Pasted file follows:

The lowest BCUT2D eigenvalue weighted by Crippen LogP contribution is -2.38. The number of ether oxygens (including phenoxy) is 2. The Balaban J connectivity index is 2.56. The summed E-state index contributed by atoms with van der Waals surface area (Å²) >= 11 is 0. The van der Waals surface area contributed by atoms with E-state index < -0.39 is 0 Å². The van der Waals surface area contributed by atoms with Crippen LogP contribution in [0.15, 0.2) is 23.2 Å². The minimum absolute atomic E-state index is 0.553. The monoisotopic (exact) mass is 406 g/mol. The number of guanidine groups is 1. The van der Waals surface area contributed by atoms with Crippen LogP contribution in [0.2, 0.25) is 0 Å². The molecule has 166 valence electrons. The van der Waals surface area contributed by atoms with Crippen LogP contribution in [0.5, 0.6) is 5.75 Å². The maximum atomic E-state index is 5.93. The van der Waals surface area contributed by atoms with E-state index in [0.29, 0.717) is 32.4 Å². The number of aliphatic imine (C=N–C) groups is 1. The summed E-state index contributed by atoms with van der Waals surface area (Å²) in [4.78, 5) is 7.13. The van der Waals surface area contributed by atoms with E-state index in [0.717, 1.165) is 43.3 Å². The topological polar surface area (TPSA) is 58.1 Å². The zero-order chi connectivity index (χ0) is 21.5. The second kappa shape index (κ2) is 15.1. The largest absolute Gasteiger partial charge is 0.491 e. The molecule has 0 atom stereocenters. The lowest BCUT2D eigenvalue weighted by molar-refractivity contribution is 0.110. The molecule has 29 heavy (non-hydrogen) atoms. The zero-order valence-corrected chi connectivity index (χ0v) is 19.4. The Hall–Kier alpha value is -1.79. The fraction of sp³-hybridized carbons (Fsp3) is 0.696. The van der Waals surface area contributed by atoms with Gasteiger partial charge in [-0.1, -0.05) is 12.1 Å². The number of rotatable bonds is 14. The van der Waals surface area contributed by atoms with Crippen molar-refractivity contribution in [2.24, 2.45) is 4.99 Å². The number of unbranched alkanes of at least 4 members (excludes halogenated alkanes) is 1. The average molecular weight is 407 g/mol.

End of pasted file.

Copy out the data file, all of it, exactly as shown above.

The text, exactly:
The lowest BCUT2D eigenvalue weighted by Crippen LogP contribution is -2.38. The number of ether oxygens (including phenoxy) is 2. The Balaban J connectivity index is 2.56. The summed E-state index contributed by atoms with van der Waals surface area (Å²) >= 11 is 0. The van der Waals surface area contributed by atoms with E-state index < -0.39 is 0 Å². The van der Waals surface area contributed by atoms with Crippen LogP contribution in [0.15, 0.2) is 23.2 Å². The minimum absolute atomic E-state index is 0.553. The monoisotopic (exact) mass is 406 g/mol. The number of guanidine groups is 1. The van der Waals surface area contributed by atoms with Crippen LogP contribution in [0.2, 0.25) is 0 Å². The molecule has 166 valence electrons. The van der Waals surface area contributed by atoms with Crippen LogP contribution in [0.5, 0.6) is 5.75 Å². The maximum atomic E-state index is 5.93. The van der Waals surface area contributed by atoms with E-state index in [0.29, 0.717) is 32.4 Å². The number of aliphatic imine (C=N–C) groups is 1. The summed E-state index contributed by atoms with van der Waals surface area (Å²) in [4.78, 5) is 7.13. The van der Waals surface area contributed by atoms with E-state index in [0.717, 1.165) is 43.3 Å². The topological polar surface area (TPSA) is 58.1 Å². The zero-order chi connectivity index (χ0) is 21.5. The second kappa shape index (κ2) is 15.1. The largest absolute Gasteiger partial charge is 0.491 e. The molecule has 0 atom stereocenters. The lowest BCUT2D eigenvalue weighted by molar-refractivity contribution is 0.110. The molecule has 29 heavy (non-hydrogen) atoms. The zero-order valence-corrected chi connectivity index (χ0v) is 19.4. The Hall–Kier alpha value is -1.79. The fraction of sp³-hybridized carbons (Fsp3) is 0.696. The van der Waals surface area contributed by atoms with Gasteiger partial charge in [-0.1, -0.05) is 12.1 Å². The number of rotatable bonds is 14. The van der Waals surface area contributed by atoms with Crippen molar-refractivity contribution in [2.24, 2.45) is 4.99 Å². The number of unbranched alkanes of at least 4 members (excludes halogenated alkanes) is 1. The average molecular weight is 407 g/mol.